My noble friend Lord Harris has raised one of the issues that I was going to mention. I can understand the noble Baroness’s nervousness about this whole area, but there are two points of concern. The first is the practical one: an officer of at least the rank of inspector might not always be present at the scene or during the searches listed in Clause 1(1). I cannot say that an inspector will not be there but, even if he is, the operational implications in what, as my noble friend says, will very likely be a fast-moving situation will be to slow down the whole process, require two officers rather than one to make a decision and significantly remove the operational discretion of the constable or sergeant who is on the scene dealing with the individual. I always think in terms of mission command: these people are well trained and they should be given those sorts of responsibilities to deal with quick and moving situations. That is a day-to-day operational function of the police service. We are lucky that we have a well trained police service to do that.
Secondly, the safeguards in the Bill and the requirements set out in the draft PACE Code of Practice B regarding the exercise of this power provide that, if a document is removed, any decision to retain it for more than 48 hours, as has been said by my noble friend, must be authorised by a chief inspector. The actions of the officer would be subject to the recording and reporting requirements in the Bill and subject to scrutiny by supervisory management. Additionally, the actions of the officer would be, if appropriate, subject to the independent police complaints process and any relevant civil litigation or criminal action. I think that we have safeguarded this in those terms and I ask that the amendment be withdrawn.
The most exciting moment of my day has arrived: the noble Lord, Lord Harris, is bewildered. That enchants me. I am so pleased that I tabled this amendment and that he was able to say that. Normally, the last person in the world to be bewildered is the noble Lord, Lord Harris.
I am sure that the noble Lord will survive. I thank the Minister for his reply. I am still not convinced that someone who goes into premises looking for documentation, which may be very unusual, and who has to require a fairly detailed search would be able to remove that documentation without a senior inspector being there. Only in July did Her Majesty’s Inspectorate of Constabulary warn that even police sergeants often lack the necessary skills to do the leadership job effectively. Do officers dealing with terrorist offences have specialist training? Perhaps there is an extra arm to their initial training. In general, I think that someone of experience should do that job. I await the Minister’s reply on specialist training.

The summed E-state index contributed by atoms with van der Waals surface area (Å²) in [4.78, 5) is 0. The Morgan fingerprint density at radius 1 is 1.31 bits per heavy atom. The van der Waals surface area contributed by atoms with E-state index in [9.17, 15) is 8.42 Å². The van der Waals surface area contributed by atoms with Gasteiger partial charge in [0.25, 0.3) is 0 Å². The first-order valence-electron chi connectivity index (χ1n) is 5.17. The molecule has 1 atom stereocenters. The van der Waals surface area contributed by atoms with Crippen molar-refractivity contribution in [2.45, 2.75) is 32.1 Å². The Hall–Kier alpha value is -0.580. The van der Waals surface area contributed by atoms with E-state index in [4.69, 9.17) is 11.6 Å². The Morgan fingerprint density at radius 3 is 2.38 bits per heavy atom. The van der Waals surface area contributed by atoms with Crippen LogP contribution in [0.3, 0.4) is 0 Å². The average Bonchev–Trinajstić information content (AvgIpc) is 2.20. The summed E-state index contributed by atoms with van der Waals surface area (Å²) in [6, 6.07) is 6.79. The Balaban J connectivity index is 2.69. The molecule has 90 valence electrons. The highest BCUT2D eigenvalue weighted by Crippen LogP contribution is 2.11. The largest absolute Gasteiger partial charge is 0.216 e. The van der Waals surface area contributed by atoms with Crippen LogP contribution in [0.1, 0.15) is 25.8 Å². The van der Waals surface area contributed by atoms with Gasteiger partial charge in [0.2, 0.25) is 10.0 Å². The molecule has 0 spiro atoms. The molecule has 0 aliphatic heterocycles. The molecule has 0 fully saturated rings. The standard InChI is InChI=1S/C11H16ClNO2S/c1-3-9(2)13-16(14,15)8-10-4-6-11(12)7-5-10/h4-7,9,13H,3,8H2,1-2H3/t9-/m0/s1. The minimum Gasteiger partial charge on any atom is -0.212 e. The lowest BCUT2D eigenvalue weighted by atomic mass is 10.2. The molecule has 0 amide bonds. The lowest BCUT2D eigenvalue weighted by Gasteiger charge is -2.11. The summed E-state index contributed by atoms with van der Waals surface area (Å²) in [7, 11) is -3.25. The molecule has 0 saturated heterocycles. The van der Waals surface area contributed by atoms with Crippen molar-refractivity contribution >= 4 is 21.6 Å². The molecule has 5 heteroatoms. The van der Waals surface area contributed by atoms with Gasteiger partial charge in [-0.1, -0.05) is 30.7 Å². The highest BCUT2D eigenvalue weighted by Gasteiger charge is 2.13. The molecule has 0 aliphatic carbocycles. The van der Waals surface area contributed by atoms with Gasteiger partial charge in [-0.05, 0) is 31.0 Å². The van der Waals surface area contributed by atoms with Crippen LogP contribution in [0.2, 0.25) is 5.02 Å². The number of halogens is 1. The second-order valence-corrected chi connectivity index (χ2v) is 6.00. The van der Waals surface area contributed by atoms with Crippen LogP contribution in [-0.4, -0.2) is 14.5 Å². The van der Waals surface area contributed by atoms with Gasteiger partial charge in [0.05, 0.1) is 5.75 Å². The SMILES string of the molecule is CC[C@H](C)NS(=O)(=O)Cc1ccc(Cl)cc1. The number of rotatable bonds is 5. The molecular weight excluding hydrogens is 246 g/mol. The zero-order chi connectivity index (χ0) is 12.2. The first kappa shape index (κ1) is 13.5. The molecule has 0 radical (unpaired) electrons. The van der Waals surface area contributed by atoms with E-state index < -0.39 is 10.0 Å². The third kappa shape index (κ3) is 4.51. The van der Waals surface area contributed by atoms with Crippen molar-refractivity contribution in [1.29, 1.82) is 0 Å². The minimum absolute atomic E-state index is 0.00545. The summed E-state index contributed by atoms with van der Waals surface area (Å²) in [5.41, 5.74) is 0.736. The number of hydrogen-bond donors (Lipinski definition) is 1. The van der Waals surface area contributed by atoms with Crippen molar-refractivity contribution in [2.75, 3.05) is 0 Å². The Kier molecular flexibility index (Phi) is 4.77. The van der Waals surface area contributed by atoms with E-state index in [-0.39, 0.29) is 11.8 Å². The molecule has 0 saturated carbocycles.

3: Clause 1, page 2, line 8, after “may,” insert “if he has reasonable grounds for believing that a document may be seized and”
The noble Baroness said: We feel a reasonableness test is appropriate here. There appears to be a blanket power for a constable to remove any documents which he cannot immediately identify. This touches on the previous amendment. We feel that a constable should have some idea that an item might be of interest. Reasonableness has always been included in such Bills in the past, so why not now? I beg to move.
In support of my noble friend, who made some very good points, I want to draw the Minister's attention to what his colleague Mr McNulty said in the other place. He did not say that it would remove the scope for the police to go on a fishing expedition. This is where I think that the noble Lord, Lord Harris, is perhaps—of course I hesitate to use the word “naive”, given all his experience. The Minister said:
“That will limit, in this very serious area, the scope for the police to go fishing”.—[Official Report, Commons, Counter-Terrorism Bill Committee, 29/4/08; col. 170.]
That does not disallow the possibility of fishing. Whether a search is a fishing expedition will rest on reasonably thinking that the evidence that the police remove from the premises of people who, we must remember, will in all likelihood prove innocent—I am sure the Minister can tell me the proportion of people searched and proved innocent and the proportion of those arrested and charged—is of such a nature. Although this may seem a small amendment, it relates to a serious issue.